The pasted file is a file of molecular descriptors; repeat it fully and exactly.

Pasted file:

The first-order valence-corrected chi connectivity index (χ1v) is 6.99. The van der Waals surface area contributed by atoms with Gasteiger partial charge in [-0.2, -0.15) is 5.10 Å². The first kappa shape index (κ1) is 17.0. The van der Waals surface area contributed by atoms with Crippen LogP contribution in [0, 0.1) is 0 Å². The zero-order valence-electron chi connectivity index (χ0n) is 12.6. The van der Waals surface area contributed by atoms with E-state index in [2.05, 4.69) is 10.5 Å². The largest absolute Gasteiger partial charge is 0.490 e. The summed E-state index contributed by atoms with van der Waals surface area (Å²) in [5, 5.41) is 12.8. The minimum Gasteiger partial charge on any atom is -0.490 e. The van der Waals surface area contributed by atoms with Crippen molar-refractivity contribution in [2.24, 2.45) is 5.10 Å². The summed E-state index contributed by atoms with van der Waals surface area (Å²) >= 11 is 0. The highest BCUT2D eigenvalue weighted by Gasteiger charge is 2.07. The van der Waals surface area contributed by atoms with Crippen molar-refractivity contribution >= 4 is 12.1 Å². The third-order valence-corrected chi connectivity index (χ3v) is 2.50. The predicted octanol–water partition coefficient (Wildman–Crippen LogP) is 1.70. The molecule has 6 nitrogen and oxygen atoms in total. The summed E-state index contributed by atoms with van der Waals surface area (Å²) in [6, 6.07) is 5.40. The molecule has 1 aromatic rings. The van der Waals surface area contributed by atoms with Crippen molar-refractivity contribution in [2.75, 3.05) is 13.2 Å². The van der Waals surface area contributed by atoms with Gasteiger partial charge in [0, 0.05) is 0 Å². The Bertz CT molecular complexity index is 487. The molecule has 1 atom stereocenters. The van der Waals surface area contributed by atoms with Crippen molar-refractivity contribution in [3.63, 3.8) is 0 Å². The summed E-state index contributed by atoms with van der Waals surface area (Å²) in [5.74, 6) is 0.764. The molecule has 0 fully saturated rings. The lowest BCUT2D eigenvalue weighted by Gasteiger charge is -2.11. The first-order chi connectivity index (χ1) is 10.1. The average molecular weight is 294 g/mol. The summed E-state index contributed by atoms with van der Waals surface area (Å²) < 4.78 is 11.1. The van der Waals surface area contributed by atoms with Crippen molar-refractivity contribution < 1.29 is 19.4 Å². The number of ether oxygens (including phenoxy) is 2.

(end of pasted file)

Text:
The first-order valence-corrected chi connectivity index (χ1v) is 6.99. The van der Waals surface area contributed by atoms with Gasteiger partial charge in [-0.2, -0.15) is 5.10 Å². The first kappa shape index (κ1) is 17.0. The van der Waals surface area contributed by atoms with Crippen LogP contribution in [0, 0.1) is 0 Å². The zero-order valence-electron chi connectivity index (χ0n) is 12.6. The van der Waals surface area contributed by atoms with E-state index in [2.05, 4.69) is 10.5 Å². The largest absolute Gasteiger partial charge is 0.490 e. The summed E-state index contributed by atoms with van der Waals surface area (Å²) in [5, 5.41) is 12.8. The minimum Gasteiger partial charge on any atom is -0.490 e. The van der Waals surface area contributed by atoms with Crippen molar-refractivity contribution in [2.24, 2.45) is 5.10 Å². The summed E-state index contributed by atoms with van der Waals surface area (Å²) >= 11 is 0. The highest BCUT2D eigenvalue weighted by Gasteiger charge is 2.07. The van der Waals surface area contributed by atoms with Crippen molar-refractivity contribution >= 4 is 12.1 Å². The third-order valence-corrected chi connectivity index (χ3v) is 2.50. The predicted octanol–water partition coefficient (Wildman–Crippen LogP) is 1.70. The molecule has 6 nitrogen and oxygen atoms in total. The summed E-state index contributed by atoms with van der Waals surface area (Å²) in [6, 6.07) is 5.40. The molecule has 1 aromatic rings. The van der Waals surface area contributed by atoms with Crippen molar-refractivity contribution in [2.75, 3.05) is 13.2 Å². The van der Waals surface area contributed by atoms with Gasteiger partial charge in [0, 0.05) is 0 Å². The Bertz CT molecular complexity index is 487. The molecule has 1 atom stereocenters. The van der Waals surface area contributed by atoms with Crippen molar-refractivity contribution in [3.63, 3.8) is 0 Å². The summed E-state index contributed by atoms with van der Waals surface area (Å²) in [5.74, 6) is 0.764. The molecule has 0 fully saturated rings. The lowest BCUT2D eigenvalue weighted by Gasteiger charge is -2.11. The first-order chi connectivity index (χ1) is 10.1. The average molecular weight is 294 g/mol. The summed E-state index contributed by atoms with van der Waals surface area (Å²) < 4.78 is 11.1. The van der Waals surface area contributed by atoms with Crippen molar-refractivity contribution < 1.29 is 19.4 Å². The number of ether oxygens (including phenoxy) is 2.